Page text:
“You’re an Apollite,” he said forcefully.
“I’m a woman, Wulf,” she said simply, her voice filled with emotion. “I cry and I mourn. I laugh and I love. Just like my mother did. I don’t see a difference between me and anyone else on this planet.”
For more about the story behind Kiss of the Night, visit Sherrilyn Kenyon's site for The Story Behind the Story, Bloopers, Book Benies and more! Discussion Questions
- With this story Kenyon introduces the concept of Daimons and Apollites being worthy of life and love, which she continues throughout the series. How do you feel about villains being given souls?
- If you’ve ever had the privilege of hearing Sherrilyn Kenyon speak or have read her personal story, you know that family is very important to her. In what ways, scenes, quotes does this show in <em>Kiss of the Night</em>?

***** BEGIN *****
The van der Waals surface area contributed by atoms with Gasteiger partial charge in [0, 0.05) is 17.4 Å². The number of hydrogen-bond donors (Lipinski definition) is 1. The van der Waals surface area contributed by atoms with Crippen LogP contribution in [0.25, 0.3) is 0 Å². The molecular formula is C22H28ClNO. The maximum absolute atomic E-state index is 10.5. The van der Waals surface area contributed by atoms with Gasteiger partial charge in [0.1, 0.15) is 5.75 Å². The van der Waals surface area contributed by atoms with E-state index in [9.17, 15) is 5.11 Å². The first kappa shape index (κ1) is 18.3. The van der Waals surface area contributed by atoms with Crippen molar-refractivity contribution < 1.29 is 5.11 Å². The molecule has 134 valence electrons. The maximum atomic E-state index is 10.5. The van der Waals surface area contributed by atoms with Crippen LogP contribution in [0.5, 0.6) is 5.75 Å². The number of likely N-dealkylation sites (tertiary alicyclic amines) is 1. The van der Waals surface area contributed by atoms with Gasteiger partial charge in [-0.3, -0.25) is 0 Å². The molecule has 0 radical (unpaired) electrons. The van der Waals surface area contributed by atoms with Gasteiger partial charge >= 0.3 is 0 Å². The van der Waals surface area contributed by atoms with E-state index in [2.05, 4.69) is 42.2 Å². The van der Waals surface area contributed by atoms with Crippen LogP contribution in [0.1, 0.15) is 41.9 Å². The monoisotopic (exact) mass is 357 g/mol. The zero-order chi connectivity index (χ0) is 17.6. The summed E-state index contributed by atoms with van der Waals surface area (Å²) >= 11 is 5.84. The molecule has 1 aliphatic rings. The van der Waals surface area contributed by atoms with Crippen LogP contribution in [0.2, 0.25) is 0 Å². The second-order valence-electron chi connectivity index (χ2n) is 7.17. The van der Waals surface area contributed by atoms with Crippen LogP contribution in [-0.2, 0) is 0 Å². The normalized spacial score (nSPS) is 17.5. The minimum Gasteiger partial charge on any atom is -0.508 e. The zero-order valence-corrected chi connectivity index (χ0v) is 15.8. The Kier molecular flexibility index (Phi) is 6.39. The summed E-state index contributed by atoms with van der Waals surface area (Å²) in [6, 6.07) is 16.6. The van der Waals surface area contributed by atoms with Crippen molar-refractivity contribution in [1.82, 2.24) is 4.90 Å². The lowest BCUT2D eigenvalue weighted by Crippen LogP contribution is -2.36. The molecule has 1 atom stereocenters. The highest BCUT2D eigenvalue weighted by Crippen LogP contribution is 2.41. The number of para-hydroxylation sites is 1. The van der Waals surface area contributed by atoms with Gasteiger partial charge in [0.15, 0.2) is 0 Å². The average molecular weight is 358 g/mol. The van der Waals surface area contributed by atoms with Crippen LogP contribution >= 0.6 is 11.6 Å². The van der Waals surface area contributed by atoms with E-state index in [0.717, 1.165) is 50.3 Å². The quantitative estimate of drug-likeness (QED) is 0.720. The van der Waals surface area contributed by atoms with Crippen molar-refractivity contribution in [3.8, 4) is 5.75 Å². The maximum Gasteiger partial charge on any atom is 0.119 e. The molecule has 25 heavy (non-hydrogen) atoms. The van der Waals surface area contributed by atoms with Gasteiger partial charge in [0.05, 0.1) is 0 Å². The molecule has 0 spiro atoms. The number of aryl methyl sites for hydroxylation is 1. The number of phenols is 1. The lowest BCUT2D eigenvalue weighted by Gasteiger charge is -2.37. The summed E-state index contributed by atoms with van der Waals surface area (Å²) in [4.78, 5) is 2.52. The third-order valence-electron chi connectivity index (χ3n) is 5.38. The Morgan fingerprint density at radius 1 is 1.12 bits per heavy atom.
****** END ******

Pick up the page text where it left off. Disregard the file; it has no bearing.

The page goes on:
- In this novel we learn a little more about Acheron and his powers, including his ability to foretell the future and actually change the outcome. Why do you think he makes the choice his enemy’s son that he does?
- One of the things the story makes a point of is that the Apollites are cursed to dying at age 27 over something that their ancient ancestors did. If you were so cursed, could you go Daimon and take the life of an innocent to keep living or would you be like the Apollites in the commune and choose to die, painfully, on your birthday, surrounded by your family?
Gyn Hobbs is a guest reviewer with The Blogger Girls. She lives in Pennsylvania in a house that’s overflowing with animals, kids and books. Not a single day goes by that she doesn’t read at least a chapter of her latest novel, even if it means sacrificing things like laundry, cooking or her lunch hour. She enjoys traveling to book conventions and author signings around the country and has met Sherrilyn Kenyon twice.